The occurrence of lower polar arteries found in three different studies was 10.8, 3, and 5.3%, respectively. ,,
Two renal arteries were seen on the right side in addition to the normal renal artery. The cranially placed artery entered the anterior aspect of the kidney 4 cm below the upper pole, while the caudally placed artery entered the lower pole as reported by Neelesh Kanaskar et al. 
Abt et al.  reported a case of a 37-year-old man suffering from type 1 neurofibromatosis. His angiography revealed two renal arteries, one normal and one inferior polar, with aneurysmal alteration. The patient suffered a further spontaneous rupture of the polar as well as the right main renal artery, and nephrectomy became unavoidable.
This wide difference in the incidence of lower polar arteries and the complications associated with it definitely warrant awareness of its existence and meticulous dissection of the lower pole while mobilizing the kidney.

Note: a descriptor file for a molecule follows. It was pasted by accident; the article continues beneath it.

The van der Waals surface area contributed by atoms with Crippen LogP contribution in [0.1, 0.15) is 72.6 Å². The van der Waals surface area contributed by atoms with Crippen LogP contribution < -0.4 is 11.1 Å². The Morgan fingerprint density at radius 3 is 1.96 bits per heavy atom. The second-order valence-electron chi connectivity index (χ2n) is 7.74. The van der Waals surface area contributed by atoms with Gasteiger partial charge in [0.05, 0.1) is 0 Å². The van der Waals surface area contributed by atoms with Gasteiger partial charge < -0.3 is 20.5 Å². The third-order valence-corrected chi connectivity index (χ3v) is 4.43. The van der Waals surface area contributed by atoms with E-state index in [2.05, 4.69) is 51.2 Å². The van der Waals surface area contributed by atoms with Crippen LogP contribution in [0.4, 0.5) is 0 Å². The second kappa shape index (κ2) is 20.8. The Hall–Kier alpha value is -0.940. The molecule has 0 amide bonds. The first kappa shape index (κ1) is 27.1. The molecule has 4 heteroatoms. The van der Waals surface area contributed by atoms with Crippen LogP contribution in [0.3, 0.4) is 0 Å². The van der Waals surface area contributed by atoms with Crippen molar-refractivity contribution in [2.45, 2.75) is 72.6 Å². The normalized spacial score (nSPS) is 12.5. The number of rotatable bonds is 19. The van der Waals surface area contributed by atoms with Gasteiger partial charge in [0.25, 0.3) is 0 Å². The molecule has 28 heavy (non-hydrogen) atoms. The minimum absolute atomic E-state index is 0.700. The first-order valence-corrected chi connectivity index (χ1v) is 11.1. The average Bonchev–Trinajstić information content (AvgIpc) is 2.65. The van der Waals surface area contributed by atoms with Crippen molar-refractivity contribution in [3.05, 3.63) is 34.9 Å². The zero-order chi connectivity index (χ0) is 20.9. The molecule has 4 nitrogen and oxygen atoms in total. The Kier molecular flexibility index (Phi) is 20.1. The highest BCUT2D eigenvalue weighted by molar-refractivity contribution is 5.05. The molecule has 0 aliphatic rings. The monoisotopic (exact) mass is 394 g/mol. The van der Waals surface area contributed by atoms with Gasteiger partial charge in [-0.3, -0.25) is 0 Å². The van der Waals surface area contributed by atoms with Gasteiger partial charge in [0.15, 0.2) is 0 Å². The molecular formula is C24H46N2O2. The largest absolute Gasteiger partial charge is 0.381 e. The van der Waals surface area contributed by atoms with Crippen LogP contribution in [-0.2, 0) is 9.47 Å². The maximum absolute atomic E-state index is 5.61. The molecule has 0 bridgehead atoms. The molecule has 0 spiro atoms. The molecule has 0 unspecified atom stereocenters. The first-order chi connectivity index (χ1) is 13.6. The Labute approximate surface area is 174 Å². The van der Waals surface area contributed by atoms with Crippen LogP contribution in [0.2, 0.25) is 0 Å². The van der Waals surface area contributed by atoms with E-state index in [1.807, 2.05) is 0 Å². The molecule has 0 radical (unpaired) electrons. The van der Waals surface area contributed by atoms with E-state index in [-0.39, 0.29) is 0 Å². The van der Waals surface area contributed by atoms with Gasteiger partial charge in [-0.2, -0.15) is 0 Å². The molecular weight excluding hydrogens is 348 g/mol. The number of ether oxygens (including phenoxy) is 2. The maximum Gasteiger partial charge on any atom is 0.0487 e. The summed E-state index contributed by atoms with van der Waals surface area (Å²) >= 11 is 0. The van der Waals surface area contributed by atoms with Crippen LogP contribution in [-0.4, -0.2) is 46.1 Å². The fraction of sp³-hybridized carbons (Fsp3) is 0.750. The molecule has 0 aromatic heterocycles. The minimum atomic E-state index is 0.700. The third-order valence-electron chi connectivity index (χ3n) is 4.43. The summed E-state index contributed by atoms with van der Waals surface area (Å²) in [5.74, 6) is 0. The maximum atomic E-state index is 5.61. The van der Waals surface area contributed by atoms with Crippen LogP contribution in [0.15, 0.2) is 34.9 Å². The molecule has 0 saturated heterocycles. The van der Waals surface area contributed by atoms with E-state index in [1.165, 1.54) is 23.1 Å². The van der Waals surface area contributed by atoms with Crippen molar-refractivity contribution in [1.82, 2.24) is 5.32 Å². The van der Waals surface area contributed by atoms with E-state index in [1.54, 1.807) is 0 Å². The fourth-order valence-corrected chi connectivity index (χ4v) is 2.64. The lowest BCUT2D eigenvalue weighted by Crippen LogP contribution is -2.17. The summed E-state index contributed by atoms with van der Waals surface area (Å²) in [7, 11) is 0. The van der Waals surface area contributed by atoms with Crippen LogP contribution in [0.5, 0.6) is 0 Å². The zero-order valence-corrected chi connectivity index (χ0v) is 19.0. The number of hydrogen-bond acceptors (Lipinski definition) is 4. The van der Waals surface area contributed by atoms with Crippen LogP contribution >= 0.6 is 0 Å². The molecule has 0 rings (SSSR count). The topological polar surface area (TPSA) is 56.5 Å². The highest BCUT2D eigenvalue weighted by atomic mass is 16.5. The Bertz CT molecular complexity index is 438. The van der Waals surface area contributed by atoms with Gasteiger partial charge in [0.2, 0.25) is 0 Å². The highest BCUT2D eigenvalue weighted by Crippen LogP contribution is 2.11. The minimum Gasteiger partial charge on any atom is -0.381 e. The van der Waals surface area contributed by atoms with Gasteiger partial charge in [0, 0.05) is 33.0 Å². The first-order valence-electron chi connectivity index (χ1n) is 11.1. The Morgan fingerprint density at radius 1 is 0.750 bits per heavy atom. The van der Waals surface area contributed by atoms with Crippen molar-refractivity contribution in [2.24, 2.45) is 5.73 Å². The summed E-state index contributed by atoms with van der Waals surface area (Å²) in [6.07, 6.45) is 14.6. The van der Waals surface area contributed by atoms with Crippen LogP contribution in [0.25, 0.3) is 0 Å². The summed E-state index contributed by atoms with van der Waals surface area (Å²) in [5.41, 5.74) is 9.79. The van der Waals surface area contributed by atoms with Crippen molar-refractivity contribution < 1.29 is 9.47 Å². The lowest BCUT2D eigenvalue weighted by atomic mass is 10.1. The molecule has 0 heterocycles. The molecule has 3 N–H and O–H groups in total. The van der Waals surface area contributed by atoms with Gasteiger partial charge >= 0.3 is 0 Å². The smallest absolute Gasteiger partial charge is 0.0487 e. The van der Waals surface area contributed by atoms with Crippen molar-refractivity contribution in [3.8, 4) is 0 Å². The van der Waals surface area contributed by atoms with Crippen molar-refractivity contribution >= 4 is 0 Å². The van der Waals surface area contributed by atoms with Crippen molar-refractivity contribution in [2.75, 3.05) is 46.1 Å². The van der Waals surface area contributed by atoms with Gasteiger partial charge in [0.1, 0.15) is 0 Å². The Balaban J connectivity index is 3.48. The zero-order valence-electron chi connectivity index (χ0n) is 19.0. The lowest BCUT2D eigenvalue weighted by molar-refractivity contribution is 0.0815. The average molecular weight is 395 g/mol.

Pollack H and McClennan B L  are of the opinion that renal rotation takes place before definitive vascularization. This process occurs between 38 and 49 days of development, during the ascent of the kidney. The developing metanephros rotates from the dorsomedial to a more lateral position, relative to the collecting system, resulting in the hilum of kidney eventually rotating from the anterior to the medial position. In non-rotation, the renal pelvis presents itself ventrally in relation to the kidney mass. In incomplete rotation it presents itself ventromedially. The renal pelvis is seen anteriorly in our case.